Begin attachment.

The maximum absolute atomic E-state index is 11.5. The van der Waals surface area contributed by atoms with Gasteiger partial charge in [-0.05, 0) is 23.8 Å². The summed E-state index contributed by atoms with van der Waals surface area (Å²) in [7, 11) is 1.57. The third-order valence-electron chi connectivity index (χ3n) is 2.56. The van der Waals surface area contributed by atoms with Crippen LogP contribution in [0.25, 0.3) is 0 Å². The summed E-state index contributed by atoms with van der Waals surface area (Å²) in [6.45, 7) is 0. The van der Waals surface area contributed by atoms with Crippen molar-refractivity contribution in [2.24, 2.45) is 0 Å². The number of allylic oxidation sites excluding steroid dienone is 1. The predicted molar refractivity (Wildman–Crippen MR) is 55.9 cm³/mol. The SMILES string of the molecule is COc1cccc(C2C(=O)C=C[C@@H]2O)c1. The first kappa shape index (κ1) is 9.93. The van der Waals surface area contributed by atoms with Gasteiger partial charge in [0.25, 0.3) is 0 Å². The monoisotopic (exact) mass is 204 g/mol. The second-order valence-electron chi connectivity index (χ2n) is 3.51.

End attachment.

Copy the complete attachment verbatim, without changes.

The maximum absolute atomic E-state index is 11.5. The van der Waals surface area contributed by atoms with Gasteiger partial charge in [-0.05, 0) is 23.8 Å². The summed E-state index contributed by atoms with van der Waals surface area (Å²) in [7, 11) is 1.57. The third-order valence-electron chi connectivity index (χ3n) is 2.56. The van der Waals surface area contributed by atoms with Crippen LogP contribution in [0.25, 0.3) is 0 Å². The summed E-state index contributed by atoms with van der Waals surface area (Å²) in [6.45, 7) is 0. The van der Waals surface area contributed by atoms with Crippen molar-refractivity contribution in [2.24, 2.45) is 0 Å². The number of allylic oxidation sites excluding steroid dienone is 1. The predicted molar refractivity (Wildman–Crippen MR) is 55.9 cm³/mol. The SMILES string of the molecule is COc1cccc(C2C(=O)C=C[C@@H]2O)c1. The first kappa shape index (κ1) is 9.93. The van der Waals surface area contributed by atoms with Gasteiger partial charge in [0.25, 0.3) is 0 Å². The monoisotopic (exact) mass is 204 g/mol. The second-order valence-electron chi connectivity index (χ2n) is 3.51.